Grade 70 Western Humanities Final Exams
Grade 32 Rhetoric and Composition Portfolios and Final Exam Essays
Finalize all points in Grade Center
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Complete this week's work a new online course development project
I'll get it done; I always do, but it is definitely that time of year. That said, I've so horribly neglected the blog lately and am so terribly behind on reviews that I had to do a little something this morning before getting to work. I hope to get caught up this week and next.
Before Thanksgiving, I finally finished re-reading John Steinbeck's Travels with Charley: In Search of America. I count Steinbeck among my very favorite writers, and it is mostly because of East of Eden, but this one runs a close second. While I was reading my old paperback copy, I came across this beauty:
In this non-fiction book, Steinbook decides to travel across and around America (see map above) with his aging dog, Charley. He explains his recurring wanderlust in the introduction ("A journey is a person in itself; no two are alike. And all plans, safeguards, policing, and coercion are fruitless. We find after years of struggle that we do not take a trip; a trip takes us."), but more than simply wanting to travel, Steinbeck wanted to rekindle a connection to the places he came from, the places he wrote about, the places that were America.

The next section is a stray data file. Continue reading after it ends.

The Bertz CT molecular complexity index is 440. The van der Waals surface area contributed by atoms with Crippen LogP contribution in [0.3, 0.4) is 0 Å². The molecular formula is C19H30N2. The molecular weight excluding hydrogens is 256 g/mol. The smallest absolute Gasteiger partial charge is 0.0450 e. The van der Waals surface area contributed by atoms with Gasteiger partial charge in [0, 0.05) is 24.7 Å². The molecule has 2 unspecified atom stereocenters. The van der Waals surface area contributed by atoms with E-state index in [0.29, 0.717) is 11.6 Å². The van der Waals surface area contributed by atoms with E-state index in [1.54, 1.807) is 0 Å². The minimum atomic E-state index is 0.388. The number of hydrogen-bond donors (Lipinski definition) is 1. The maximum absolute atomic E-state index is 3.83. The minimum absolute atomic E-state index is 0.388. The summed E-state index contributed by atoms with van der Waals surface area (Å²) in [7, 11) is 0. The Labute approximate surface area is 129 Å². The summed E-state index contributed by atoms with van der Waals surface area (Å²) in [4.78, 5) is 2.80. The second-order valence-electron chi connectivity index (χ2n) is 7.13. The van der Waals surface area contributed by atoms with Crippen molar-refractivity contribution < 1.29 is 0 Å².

So he concocts this gigantic camper/pickup (called Rocinante) and loads up Charley, "an old French gentleman poodle" for the journey. Along the way, he meets strangers, has odd encounters, visits friends, gets frustrated by traffic, takes the backroads and byways, and eats at many roadside diners and restaurants. Anyone who knows and loves Steinbeck will know the descriptions are rich, the storytelling engaging. One of my favorite phrases comes from a diner stop:
The customers were folded over their coffee cups like ferns. (34)And, of course, the politics and social observations come quick and quiet with Steinbeck:
It occurs to me that, just as the Carthaginians hired mercenaries to do their fighting for them, we Americans bring in mercenaries to do our hard and humble work. I hope we may not be overwhelmed one day by peoples not too proud or too lazy or too soft to bend to the earth and pick up the things we eat. (64)It's impossible to convey the thoughtful nature of his reflections on New England or Montana or Texas in this post. Suffice it to say that if you've only ever read East of Eden or Grapes of Wrath, I urge you to pick up Travels with Charley. There is so much to do with this book, so much to see and think and feel and wonder about. I will leave you simply with this amazing question:
Can it be that we do not love to be reminded that we are very young and callow in a world that was old when we came into it? (193)